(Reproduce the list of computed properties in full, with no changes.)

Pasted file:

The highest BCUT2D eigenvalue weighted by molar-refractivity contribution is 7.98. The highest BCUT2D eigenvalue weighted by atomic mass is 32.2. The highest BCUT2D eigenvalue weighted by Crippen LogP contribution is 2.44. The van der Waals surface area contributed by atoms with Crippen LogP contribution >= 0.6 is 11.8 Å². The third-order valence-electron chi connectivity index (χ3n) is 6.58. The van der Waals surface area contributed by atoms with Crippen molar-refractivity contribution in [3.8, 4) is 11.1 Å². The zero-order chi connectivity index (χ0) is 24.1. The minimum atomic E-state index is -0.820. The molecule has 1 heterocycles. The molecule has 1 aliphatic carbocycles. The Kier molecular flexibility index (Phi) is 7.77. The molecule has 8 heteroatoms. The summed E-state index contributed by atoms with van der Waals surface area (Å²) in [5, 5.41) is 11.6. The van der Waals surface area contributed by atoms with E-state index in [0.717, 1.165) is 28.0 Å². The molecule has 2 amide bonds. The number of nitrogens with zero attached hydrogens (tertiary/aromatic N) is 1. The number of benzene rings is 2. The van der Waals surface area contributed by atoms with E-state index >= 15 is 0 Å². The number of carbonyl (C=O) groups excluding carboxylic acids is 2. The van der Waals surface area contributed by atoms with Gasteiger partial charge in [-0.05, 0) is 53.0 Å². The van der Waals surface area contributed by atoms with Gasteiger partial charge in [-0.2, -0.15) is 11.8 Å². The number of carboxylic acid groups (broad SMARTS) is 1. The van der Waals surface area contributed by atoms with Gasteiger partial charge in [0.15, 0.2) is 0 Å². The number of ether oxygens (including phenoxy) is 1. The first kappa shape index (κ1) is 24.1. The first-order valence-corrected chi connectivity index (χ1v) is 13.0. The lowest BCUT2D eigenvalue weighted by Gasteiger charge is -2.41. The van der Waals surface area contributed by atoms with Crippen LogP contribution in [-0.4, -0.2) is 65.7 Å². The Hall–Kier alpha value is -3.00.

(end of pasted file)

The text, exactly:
The highest BCUT2D eigenvalue weighted by molar-refractivity contribution is 7.98. The highest BCUT2D eigenvalue weighted by atomic mass is 32.2. The highest BCUT2D eigenvalue weighted by Crippen LogP contribution is 2.44. The van der Waals surface area contributed by atoms with Crippen LogP contribution >= 0.6 is 11.8 Å². The third-order valence-electron chi connectivity index (χ3n) is 6.58. The van der Waals surface area contributed by atoms with Crippen molar-refractivity contribution in [3.8, 4) is 11.1 Å². The zero-order chi connectivity index (χ0) is 24.1. The minimum atomic E-state index is -0.820. The molecule has 1 heterocycles. The molecule has 1 aliphatic carbocycles. The Kier molecular flexibility index (Phi) is 7.77. The molecule has 8 heteroatoms. The summed E-state index contributed by atoms with van der Waals surface area (Å²) in [5, 5.41) is 11.6. The van der Waals surface area contributed by atoms with E-state index in [0.717, 1.165) is 28.0 Å². The molecule has 2 amide bonds. The number of nitrogens with zero attached hydrogens (tertiary/aromatic N) is 1. The number of benzene rings is 2. The van der Waals surface area contributed by atoms with E-state index >= 15 is 0 Å². The number of carbonyl (C=O) groups excluding carboxylic acids is 2. The van der Waals surface area contributed by atoms with Gasteiger partial charge in [-0.05, 0) is 53.0 Å². The van der Waals surface area contributed by atoms with Gasteiger partial charge in [-0.2, -0.15) is 11.8 Å². The number of carboxylic acid groups (broad SMARTS) is 1. The van der Waals surface area contributed by atoms with Gasteiger partial charge in [0.15, 0.2) is 0 Å². The number of ether oxygens (including phenoxy) is 1. The first kappa shape index (κ1) is 24.1. The first-order valence-corrected chi connectivity index (χ1v) is 13.0. The lowest BCUT2D eigenvalue weighted by Gasteiger charge is -2.41. The van der Waals surface area contributed by atoms with Crippen LogP contribution in [-0.4, -0.2) is 65.7 Å². The Hall–Kier alpha value is -3.00.